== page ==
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The series is of particular interest as it provides the flip side of a series like Mindhunter. While the audience knows that the people interviewed in Mindhunter are based on real-life serial killers, Making A Murderer is something that allows the audience to see what happens when that research and the ensuing investigation is biased.

True Detective (2014–2019)

Mahershala Ali and Stephen Dorff in character during an investigation in True Detective

True Detective is an HBO television drama that is a crime anthology series. Each season follows different sets of detectives and different crimes. Like in Mindhunter, each season focuses not only on the specific cases but on the lives of the detectives as well.

This aspect is reminiscent of how Bill and Holden’s lives are subplots within Mindhunter, and that the greater plot pushing their lives along is the crimes they are currently investigating, delving into how those crimes are affecting their personal lives and mental states.

Conversations With A Killer: The Ted Bundy Tapes (2019)

A close up of Ted Bundy in the poster for Conversations With A Killer

Another Netflix docuseries, this series focuses on Ted Bundy, one of the most notorious serial killers in the United States. Bundy was interviewed by the Behavioral Science Unit in 1985, which is predominantly why viewers haven’t seen this particular serial killer in Mindhunter just yet. Although, it is also mysterious as to why no one has even mentioned him in the series, considering his murders and court case were going on during the show’s timeline.

The docuseries pieces together archival footage of when Bundy was being interviewed while on death row. For the Mindhunter fans who wish the series would have included this well-known figure, Conversations With A Killer will provide an interesting (and dark) accompaniment.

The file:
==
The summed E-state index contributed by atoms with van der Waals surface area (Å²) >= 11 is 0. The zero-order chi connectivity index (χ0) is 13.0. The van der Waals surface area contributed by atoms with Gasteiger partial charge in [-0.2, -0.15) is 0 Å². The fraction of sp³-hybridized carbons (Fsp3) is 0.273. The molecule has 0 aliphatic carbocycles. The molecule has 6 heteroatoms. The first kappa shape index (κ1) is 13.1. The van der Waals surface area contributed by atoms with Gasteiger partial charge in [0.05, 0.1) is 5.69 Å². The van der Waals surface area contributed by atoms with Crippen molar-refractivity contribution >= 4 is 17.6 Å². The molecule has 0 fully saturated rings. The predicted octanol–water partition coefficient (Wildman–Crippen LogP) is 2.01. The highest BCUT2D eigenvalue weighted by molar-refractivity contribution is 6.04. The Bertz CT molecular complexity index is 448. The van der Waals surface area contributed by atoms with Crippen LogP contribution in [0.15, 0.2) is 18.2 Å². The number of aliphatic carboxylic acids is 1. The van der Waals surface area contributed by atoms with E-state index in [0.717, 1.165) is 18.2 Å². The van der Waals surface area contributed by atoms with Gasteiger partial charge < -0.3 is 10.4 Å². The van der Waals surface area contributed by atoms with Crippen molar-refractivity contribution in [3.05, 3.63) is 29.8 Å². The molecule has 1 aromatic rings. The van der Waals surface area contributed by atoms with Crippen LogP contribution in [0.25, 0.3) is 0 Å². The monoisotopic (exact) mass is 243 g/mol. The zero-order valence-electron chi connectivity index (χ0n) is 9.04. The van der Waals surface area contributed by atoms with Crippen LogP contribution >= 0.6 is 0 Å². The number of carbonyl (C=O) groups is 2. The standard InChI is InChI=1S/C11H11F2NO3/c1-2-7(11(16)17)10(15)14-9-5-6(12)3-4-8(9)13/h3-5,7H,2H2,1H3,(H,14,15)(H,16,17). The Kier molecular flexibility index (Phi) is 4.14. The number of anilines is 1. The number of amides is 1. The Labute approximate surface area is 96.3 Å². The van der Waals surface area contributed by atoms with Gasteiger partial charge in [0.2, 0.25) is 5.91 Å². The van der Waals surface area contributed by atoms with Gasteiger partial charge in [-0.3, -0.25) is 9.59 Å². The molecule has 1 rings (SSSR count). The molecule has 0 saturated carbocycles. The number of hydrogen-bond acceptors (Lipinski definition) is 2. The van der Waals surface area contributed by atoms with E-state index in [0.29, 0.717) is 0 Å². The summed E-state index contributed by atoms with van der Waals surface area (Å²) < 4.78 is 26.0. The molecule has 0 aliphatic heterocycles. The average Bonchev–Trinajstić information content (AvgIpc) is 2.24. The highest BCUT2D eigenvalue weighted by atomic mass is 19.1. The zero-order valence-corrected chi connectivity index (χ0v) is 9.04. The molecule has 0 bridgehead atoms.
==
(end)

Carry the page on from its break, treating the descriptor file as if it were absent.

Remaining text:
Criminal Minds (2005–2020)

Morgan, Prentiss, Gideo, Garcia, Rossi, Reid, JJ, and Hotch in a promotional poster for Criminal Minds

This show is 15 seasons long, so there is a ton to enjoy. Criminal Minds, like Mindhunter, not only focuses on the crimes and investigations of the Behavioral Analysis Unit in the FBI but also on each of the characters’ lives and relationships.

This show is probably the most closely related to Mindhunter due to the fact that it is directly focused on criminal profiling and goes into the psychology of the killers that the BAU track, focusing more on the psychological reasoning and habits than the murders themselves. They are even called the “mind hunter” team. Criminal Minds could have easily been a sequel series of sorts as it’s clear the modern team is influenced by the actions taken to understand serial killers, like the events of Mindhunter. The show doesn’t only focus on serial killers though, also taking on kidnappings and robberies that occur across state lines, allowing the series to explore other avenues of investigation too.

Manhunt (2019)

The Chief Inspector sternly overlooks the logo in the poster for Manhunt

This British show is only 3 episodes long and focuses on the manhunt Detective Chief Inspector Colin Sutton undertakes to find the serial killer, Levi Bellfield.

This show was based on a very real case and focused on Sutton’s side of the story. The short series is similar to Mindhunter in that it is a true-crime retelling and is the story of an actual serial killer. The bulk of the action, however, is in tracking the killer, not researching them after the fact, giving it a different feel that Mindhunter fans should enjoy.

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The Act (2019)

DeeDee hugs her daughter Gypsy in The Act